Simon was so impressed with the results of the session that he returned to Muscle Shoals Sound no less than four times in 1973 alone. In January, he visited the studio to overdub vocals and traveled with engineer Jerry Masters to Jackson, Mississippi, to record with a black horn section. (All over the age of 80, Dick Cooper reported at the time, the members “were afraid to fly and Muscle Shoals was too far to drive.”) Simon was back again in March to record three new solo tracks, and returned for a third visit in November to produce an act called the Roche Sisters. Finally, in December, he collaborated with the Swampers on a new batch of songs for his upcoming solo album, Still Crazy After All These Years.

Another rock legend who visited the studio in 1973, Bob Dylan, was similarly impressed with the Swampers’ abilities. Dylan and Jerry Wexler were in town co-producing a solo album for singer-songwriter Barry Goldberg, but Dylan told Dick Cooper he wouldn’t be playing or singing on the record. “The rhythm section is contributing just what is right for Barry,” Dylan said.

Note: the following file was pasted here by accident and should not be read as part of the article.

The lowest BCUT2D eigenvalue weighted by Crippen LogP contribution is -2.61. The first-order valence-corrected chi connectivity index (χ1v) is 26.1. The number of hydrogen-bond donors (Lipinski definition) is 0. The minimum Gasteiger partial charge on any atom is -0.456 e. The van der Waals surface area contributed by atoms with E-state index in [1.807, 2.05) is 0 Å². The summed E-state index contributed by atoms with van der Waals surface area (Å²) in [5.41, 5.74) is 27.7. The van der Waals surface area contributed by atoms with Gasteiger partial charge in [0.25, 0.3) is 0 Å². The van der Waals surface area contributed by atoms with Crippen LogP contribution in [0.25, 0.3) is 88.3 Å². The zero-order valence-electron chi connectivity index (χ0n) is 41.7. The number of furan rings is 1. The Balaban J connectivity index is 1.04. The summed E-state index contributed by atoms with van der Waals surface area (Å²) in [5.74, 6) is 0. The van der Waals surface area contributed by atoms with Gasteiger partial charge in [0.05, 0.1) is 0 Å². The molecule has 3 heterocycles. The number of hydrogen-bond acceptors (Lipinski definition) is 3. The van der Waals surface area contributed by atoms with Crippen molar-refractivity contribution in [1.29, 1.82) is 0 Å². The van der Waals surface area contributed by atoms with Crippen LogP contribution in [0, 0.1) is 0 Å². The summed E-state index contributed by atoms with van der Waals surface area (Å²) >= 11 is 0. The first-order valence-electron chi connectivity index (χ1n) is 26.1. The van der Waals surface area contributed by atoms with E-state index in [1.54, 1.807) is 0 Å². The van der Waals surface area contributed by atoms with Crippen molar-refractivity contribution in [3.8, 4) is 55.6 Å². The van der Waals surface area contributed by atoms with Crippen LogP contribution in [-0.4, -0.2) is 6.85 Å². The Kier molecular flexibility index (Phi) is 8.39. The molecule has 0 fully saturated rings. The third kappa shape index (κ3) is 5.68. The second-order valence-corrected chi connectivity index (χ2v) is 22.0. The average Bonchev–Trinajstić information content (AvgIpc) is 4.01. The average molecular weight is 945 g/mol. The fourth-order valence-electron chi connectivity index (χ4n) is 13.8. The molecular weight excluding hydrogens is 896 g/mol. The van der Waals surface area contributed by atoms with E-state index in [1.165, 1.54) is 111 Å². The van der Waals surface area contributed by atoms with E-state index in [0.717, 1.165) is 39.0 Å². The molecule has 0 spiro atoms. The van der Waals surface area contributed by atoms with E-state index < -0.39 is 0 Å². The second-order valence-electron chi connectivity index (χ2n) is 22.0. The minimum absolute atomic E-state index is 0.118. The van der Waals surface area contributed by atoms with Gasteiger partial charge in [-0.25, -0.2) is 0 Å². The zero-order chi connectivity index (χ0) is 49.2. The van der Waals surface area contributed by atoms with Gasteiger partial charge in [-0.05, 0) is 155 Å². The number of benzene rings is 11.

Muscle Shoals Sound was the site of two particularly festive occasions in 1974. In June, Florence native and SPAR Music veteran Donnie Fritts recorded his debut solo album at the studio, bringing along “many of the former writers and session men who began their musical careers in the area, and also many of his Nashville friends,” including co-producer Kris Kristofferson. “The family reunion atmosphere… continued through the week,” according to Dick Cooper, with participants “heading for the state line” one night “to jam with Hollis Dixon… at a Tennessee beer joint.”

Another noteworthy reunion occurred three weeks later, when the Swampers’ old boss Rick Hall brought singer Mac Davis to Muscle Shoals Sound to record the single “Stop and Smell the Roses.” The experience was so enjoyable for all concerned that Hall returned two months later to cut tracks for Candi Staton's fourth album.